Volume 44 Number 57
                    Produced: Wed Sep  1  6:02:42 EDT 2004

Subjects Discussed In This Issue: 

         [Avi Feldblum]
Brit - kvatter/in - nidda issues
         [Gershon Dubin]
         [Tzvi Stein]
Following the minhagim of the husband
Followup on Clothing
         [Fran Glazer]
Gaps in Halacha Observance (2)
         [Tzvi Stein, Eli Delman]
Laxity in putting on Tefilin
New Mother Not Leaving House?
         [Shimon Lebowitz]
Pasuk for Leib (3)
         [David Curwin, Eliezer Wenger, Elazar M Teitz]
Rinat Yisrael Siddur and Rabbi Shlomo Tal
         [Gilad J. Gevaryahu]
Stam yeynam and yayyin nesech
         [Harold Greenberg]
Vegetarianism - Two more reasons
         [Leah S. Gordon]


From: Avi Feldblum <mljewish@...>
Date: Wed, 1 Sep 2004 05:36:30 -0400 (EDT)
Subject: Administrivia

Hello All,

Just a quick note to say that after this mornings issues, we may be off
the air for a few days and return either before or after Shabbat. 



From: Gershon Dubin <gershon.dubin@...>
Date: Sun, 29 Aug 2004 17:18:36 -0400
Subject: Brit - kvatter/in - nidda issues

> If this is one of the reasons why we have middle people in the
> ceremony, then this would mean, that the lady who receives the baby from
> the mother could not be a nidda if handing him to her husband. (Having a
> non-married couple, I assume would be a less of a problem as the laws of
> "harchaka" = "distancing" are less strict.)
> Would their be a preference in finding a couple to do this where the
> wife is obviously pregnant, thus publicly not a nidda? That way one
> limits the potential embarrassments when approaching people.

My experience has been that you ask the couple beforehand if they'll
accept the honor.  If they decline, for nidda reasons or other, their
confidentiality has been maintained.  I've never seen it done by a
couple where the wife is pregnant BTW, but it is often given as a segula
for childless couples, even if newlyweds.



From: Tzvi Stein <Tzvi.Stein@...>
Subject: Re: Clothing/Sleeves

> The gemora in Mishna challa and Brochos 24a discuss the question as to
> whether a woman who happens to be kneading dough stark naked [is this
> something that was common at the time of the gemora or was it merely a
> hypothetical?] is required to go and clothe herself in order to make the
> bracha to take challa.  And the conclusion of the gemora is that she
> need not go and clothe herself, so long as she is sitting down in such a
> way that she effectively covers the key parts

I'm not sure whether kneading dough stark naked was common or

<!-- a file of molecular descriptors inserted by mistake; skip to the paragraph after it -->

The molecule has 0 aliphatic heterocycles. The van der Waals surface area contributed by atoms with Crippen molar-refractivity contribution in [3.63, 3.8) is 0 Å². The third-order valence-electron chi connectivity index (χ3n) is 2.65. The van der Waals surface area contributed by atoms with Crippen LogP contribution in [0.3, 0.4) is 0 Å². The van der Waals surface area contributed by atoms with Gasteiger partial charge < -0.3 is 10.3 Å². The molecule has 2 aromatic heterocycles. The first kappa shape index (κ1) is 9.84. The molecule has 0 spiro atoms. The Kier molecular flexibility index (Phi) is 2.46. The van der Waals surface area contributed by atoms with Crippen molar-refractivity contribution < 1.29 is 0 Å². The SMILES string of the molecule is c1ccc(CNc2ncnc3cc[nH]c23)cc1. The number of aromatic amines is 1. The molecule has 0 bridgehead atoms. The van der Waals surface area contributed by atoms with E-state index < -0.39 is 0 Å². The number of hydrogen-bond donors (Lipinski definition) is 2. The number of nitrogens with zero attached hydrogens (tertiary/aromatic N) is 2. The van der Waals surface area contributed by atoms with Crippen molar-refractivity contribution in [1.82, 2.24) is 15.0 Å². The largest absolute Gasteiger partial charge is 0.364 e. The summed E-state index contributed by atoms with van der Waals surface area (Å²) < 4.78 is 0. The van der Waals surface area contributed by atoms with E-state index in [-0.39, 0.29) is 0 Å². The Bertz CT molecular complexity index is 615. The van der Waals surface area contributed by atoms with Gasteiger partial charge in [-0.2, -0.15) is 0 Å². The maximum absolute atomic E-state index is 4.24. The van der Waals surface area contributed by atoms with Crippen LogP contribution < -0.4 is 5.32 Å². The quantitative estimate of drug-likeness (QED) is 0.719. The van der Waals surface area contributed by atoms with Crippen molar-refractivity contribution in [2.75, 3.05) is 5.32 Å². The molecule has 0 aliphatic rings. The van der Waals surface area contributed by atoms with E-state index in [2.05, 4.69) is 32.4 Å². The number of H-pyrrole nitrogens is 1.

hypothetical, but keep in mind that (a) it was a great deal more
difficult to clean clothes in those days (b) how messy kneading is and
(c) the fact that people had much less clothes in those days.  In fact
many people had only one garment.


From: etzion <atzion@...>
Date: Sun, 29 Aug 2004 17:55:37 +0200
Subject: Re: Following the minhagim of the husband

1) The law of woman following the man's minhagim is based on the
principle of shalom bayit Consequently if the husband doesn't mind there
is no reason why a woman can not continue to hold her own minhagim .

2) The Maharsham holds that the obligation of a family to follow the
parents minhag is only on deeds-not on prayers.Consequently she can
continue to daven her own nusach

3)AS anyone who lives in Israel knows there are many synagogues where
the congregations follow the nusach of the Baal tefila- whether it is
Ashkenaz' Sefard' or Adot Mizrach.Baalei Tefila daven as they wish. All
nushchaot are kosher! Likewise a women should be free to daven as she is


From: Fran Glazer <fsglazer@...>
Date: Sun, 29 Aug 2004 20:53:01 -0400
Subject: Re: Followup on Clothing

Chana Luntz wrote:

"But this [discussion of whether a woman may make a brocha when in the 
mikvah] is all vis a vis the woman herself, what about the woman vis a
vis other women.  Well this is a maklokus rishonim [dispute among the
rishonim] between the Rosh and the Rashba.  The Rosh holds that for a
woman to make a brocha in front of another woman, the other woman must
be clothed to the same extent required as for a man (I think this was
the position already suggested to you on this list).  However the Rashba
holds not like this, but rather a woman can make a brocha in front of
another woman, just so long as the key parts are covered (ie as per